The employees not coming over to NTWRK mostly have shared responsibilities with other brands in BuzzFeed’s portfolio, Levant said. It’s unclear if those roles will be impacted by BuzzFeed’s upcoming layoffs. – Sara Guaglione

Numbers to know

15: The number of employees laid off from The Intercept, including the nonprofit investigative site’s editor-in-chief.

400: The number of local Canadian journalists being supported by a federal program called the Local Journalism Initiative (LJI). The program, which launched in 2019, issued $50 million over five years but is set to end on March 31. 

$1 billion: The amount of money that LionTree, a media advisory and investment firm led by Aryeh Bourkoff, raised in 2023 to support investments in media, entertainment, tech and gaming.

What we’ve covered

Atlas Obscura looks to raise $10 million at a $24 million valuation with help from smaller investors in a tough market:

  • Travel publisher Atlas Obscura is in the process of raising $10 million in an investment round that includes 20 returning investors. 
  • Smaller investors are participating through the venture capital investing platform OurCrowd. 

Read more about Atlas Obscura’s capital raising efforts here.  

Amazon wants a bigger slice of the DSP ad tech market: 

  • Amazon’s bold ask of advertisers: Don’t just dabble, go all-in on us for your programmatic ads.
  • The tech giant is trying to persuade advertisers to use its ad tech to buy ads from other publishers, not just on its own media.

Learn more about Amazon’s recent pitch to digital advertisers here

WTF is differential privacy?

  • As the ad industry re-evaluates its approach to personal privacy, advertisers are searching for ways to collect data on people without compromising their privacy. 
  • One of those alternatives has been called differential privacy. 

Watch a new video explainer on differential privacy here

Feeling betrayed after layoffs spree, more workers flock to freelance: 

  • “Initially when I got laid off, I found myself almost unhirable because of my salary requirements, because I had worked in smaller companies but was paid very well,” said a Brooklyn-based graphic designer.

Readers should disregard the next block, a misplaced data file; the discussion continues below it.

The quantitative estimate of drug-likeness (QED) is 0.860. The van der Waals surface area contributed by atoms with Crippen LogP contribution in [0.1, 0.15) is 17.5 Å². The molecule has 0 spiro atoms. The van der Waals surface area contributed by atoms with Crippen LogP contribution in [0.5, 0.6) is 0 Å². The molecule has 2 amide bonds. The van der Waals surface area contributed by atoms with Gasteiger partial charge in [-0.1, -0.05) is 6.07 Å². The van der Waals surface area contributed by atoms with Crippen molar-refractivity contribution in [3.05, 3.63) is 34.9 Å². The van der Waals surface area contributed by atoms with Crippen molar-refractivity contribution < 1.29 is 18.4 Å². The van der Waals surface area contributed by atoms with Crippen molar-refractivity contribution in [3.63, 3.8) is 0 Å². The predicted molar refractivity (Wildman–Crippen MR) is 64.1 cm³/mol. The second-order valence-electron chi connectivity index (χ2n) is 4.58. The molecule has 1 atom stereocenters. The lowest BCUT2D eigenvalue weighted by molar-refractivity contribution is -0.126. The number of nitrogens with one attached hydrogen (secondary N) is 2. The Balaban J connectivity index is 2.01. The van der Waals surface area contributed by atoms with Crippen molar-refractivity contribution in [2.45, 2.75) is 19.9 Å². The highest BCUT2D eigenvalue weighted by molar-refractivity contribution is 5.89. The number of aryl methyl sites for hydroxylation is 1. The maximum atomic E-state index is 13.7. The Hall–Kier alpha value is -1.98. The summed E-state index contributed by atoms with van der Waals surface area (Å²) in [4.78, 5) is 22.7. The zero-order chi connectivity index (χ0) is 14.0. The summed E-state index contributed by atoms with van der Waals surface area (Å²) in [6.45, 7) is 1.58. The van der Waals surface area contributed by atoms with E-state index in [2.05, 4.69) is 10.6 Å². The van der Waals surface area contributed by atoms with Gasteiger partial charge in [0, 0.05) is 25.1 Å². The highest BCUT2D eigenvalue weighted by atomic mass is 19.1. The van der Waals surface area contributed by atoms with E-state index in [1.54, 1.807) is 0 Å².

• Not seeing an obvious path to a traditional work arrangement, he opted instead to take on freelance projects with a variety of companies, including large employers that would’ve never considered him for a full-time role. 

Read more about the rise of freelance workers here

Research Briefing – The Cut expands as publishers overall increase ad products: 

  • New York Magazine’s women’s fashion and lifestyle publication the Cut is expanding in 2024, adding more ad inventory as a result. 
  • The Cut is not alone. Digiday’s surveys found that, overall, more than half of publishers (56%) grew their ad products last year.

Learn more about how publishers are increasing their ad inventory here

What we’re reading

The Independent is prepping to take control of BuzzFeed Inc in the U.K. and Ireland: 

In an effort to build scale to compete for ad revenue, the U.K.-based news site The Independent is in talks with BuzzFeed to assume control over the digital publisher’s commercial and editorial operations in the U.K. and Ireland, the Financial Times reported. The licensing deal would include HuffPost, Tasty, BuzzFeed and other titles within the portfolio. 

The New York Times is rolling out a new generative AI advertising tool: 

The Times is in the process of getting advertisers to test its new proprietary ad-targeting tool that uses AI in the second quarter, before planning to roll it out widely in the back half of the year, Axios reported. The tool was being built prior to the company’s lawsuit against OpenAI and Microsoft for copyright infringement. 

Former CNN CEO Jeff Zucker is on a media buying spree:

Over the course of about a year, Zucker and his investment firm RedBird IMI has made some serious investments in the media industry, from TV and movie studio Media Res to sports business media company Front Office Sports. The Hollywood Reporter spoke with Zucker about his most recent acquisition, film production company All3Media, which RedBird bought for $1.45 billion this week. 

The Guardian US scoops up Mehdi Hasan after leaving MSNBC:

After an abrupt departure from MSNBC, Mehdi Hasan is joining The Guardian US as a regular columnist, Semafor reported. Hasan’s programs on MSNBC did not generate a large audience, but his monologues and interviews did go viral online.